Cover of “Too Blessed to Be Depressed” by Crimson Architectural Historians

Bernd Upmeyer and Beatriz Ramo interviewed Wouter Vanstiphout on behalf of MONU magazine. Wouter Vanstiphout is a member of Crimson Architectural Historians in Rotterdam. He is professor of Design and Politics at the Faculty of Architecture of Delft Technical University. The conversation took place at the Crimson Office on September 14, 2011.

Ideology and Branding

Beatriz Ramo: We would like to discuss with you some delicate issues around the current understanding of ideology, or better, the flexibility and malleability that “ideology” has been put through until becoming a brand. From general, large-scale city strategies to much smaller interventions in Rotterdam, examples of success as branding operations but questionable in the transparency and honesty of its message, which is heavily loaded with rhetoric about the public, the social, the participatory, the creative…etc. We are confronted by plenty of these ideologies which turn into highly hypocritical and unethical promotional strategies. How does one judge that? Would you be able to justify them?
Wouter Vanstipout: What I find is that it is difficult to distinguish between authentic social or ecological motivations, and motivations that are used as window dressing or smokescreens for something else. Today, even the most hard-nosed developer, corporate architect or neoliberal politician uses language of community and sustainability to the extent that there is nothing on the surface you can disagree with.
But I also resist accusing people, especially young offices, of hypocrisy; it is a very fine line and we cannot generalize. We, and scores of others, also had some criticism from BAVO when we did this regeneration project in Hoogvliet some years ago. They are very much into hardcore left and Marxist theories. They have an endless repertory of accusations of hypocrisy; it comes very easy to them because of their complete lack of ambition to actually change things, or be helpful in any way. Their position is interesting on an academic level – I’ve heard it say – but is in the end totally academic and the opposite of political.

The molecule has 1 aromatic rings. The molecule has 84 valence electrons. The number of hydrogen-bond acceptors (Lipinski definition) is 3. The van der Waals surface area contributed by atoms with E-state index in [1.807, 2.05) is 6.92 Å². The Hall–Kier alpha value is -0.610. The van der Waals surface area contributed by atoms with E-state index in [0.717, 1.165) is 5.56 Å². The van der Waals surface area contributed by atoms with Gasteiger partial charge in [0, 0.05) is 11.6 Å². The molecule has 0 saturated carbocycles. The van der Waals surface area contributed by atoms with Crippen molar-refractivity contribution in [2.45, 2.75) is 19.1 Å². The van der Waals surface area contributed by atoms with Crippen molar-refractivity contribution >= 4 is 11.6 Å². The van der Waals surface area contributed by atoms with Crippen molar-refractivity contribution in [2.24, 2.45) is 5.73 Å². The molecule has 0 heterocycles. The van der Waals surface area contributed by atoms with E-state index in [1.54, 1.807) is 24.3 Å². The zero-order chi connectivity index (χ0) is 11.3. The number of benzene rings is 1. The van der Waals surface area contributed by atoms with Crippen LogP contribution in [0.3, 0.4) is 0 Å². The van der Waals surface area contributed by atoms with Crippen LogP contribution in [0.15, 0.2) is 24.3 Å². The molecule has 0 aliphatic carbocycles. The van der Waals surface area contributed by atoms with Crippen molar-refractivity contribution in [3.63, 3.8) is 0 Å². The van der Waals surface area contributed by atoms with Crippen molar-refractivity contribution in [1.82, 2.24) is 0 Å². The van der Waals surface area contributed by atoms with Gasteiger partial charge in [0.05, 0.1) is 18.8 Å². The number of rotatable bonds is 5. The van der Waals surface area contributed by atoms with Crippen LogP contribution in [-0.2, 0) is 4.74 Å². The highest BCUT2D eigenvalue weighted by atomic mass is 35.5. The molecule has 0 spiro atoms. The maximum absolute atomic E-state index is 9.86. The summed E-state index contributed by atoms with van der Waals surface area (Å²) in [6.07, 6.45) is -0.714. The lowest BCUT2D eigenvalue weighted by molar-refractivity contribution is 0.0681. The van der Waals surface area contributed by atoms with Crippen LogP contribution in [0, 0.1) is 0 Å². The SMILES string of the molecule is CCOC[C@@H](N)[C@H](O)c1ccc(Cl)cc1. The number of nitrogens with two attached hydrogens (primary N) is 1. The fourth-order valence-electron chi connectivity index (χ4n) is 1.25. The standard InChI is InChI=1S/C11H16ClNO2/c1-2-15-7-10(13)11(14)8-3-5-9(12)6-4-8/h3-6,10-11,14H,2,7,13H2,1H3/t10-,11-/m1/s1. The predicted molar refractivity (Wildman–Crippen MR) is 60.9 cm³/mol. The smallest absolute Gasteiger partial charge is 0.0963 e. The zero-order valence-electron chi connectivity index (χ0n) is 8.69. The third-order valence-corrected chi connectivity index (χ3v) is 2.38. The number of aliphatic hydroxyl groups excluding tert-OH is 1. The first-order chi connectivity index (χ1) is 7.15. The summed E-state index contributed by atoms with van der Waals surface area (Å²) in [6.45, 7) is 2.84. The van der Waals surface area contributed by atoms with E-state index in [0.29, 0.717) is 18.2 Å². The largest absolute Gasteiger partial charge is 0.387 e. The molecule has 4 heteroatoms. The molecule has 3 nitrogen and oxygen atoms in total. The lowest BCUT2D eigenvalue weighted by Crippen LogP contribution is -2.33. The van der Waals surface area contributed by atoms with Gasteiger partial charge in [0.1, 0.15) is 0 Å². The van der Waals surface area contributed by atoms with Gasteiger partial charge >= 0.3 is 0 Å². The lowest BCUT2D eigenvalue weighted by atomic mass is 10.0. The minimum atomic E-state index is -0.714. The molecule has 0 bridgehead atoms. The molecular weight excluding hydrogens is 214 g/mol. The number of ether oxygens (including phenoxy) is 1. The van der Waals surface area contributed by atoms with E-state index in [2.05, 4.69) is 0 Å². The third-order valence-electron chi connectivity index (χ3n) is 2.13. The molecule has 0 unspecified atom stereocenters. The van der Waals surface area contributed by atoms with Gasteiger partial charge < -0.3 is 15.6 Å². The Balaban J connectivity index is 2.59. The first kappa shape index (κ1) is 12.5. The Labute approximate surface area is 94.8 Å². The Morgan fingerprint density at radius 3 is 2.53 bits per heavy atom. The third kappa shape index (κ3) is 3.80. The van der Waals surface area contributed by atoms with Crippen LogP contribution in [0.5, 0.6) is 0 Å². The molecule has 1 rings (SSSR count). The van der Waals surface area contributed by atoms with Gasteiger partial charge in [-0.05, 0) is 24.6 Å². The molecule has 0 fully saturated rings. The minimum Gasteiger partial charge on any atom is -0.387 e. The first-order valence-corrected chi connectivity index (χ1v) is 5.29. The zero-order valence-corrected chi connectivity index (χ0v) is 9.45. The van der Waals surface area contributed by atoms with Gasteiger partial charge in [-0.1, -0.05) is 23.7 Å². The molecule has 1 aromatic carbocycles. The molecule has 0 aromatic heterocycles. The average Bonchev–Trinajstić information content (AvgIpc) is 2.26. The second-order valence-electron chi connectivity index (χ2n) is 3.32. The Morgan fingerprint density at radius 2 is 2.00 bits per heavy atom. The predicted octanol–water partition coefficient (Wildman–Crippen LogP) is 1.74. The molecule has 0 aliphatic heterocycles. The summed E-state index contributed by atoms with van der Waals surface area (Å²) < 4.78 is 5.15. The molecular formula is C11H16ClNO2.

Bernd Upmeyer: Do you think this is representative for the architects of this moment?
WV: This and many other similar hybrids of guerilla development and corporate development, is representative for the ambiguity, and slipperiness of the current situation for young, so-called experimental offices. But I will not dismiss systematically the whole social or participatory agendas. Because whether we like it or not, the social aspect of architecture and planning is the only reason for its existence; there is nothing but society; and architecture – and planning’s – biggest problem is its enormous democratic deficit; the fact that it does not represent the interests of an enormous majority of the population, makes participation of extreme importance.
But in order to claim back the real value of these themes, architects need to develop something that is very rare these days: real, hardcore, suicidal arrogance and the nerve to just once say ‘fuck you and your fucking scam’ to a developer or a municipality that really have nothing good or real to offer, and, of course, the knowledge and the wisdom to distinguish between hopeless situations and ones that offer a glimpse of possibilities. Architects should really stop being so horribly helpful and optimistic all the time…

…the complete interview was published in MONU #15 on the topic of Post-Ideological Urbanism on November 21, 2011.

Title: Acrobatic Narratives – Institutionalized Activism, Poetic Demagogy, and Creative Propaganda
Project: Interview with Wouter Vanstiphout
Date: September 2011
Type: Commissioned interview
Topic: Post-Ideological Urbanism
Organizer: MONU
Status: Published
Publications: MONU #15, P.4-9
Interviewer: Beatriz Ramo, Bernd Upmeyer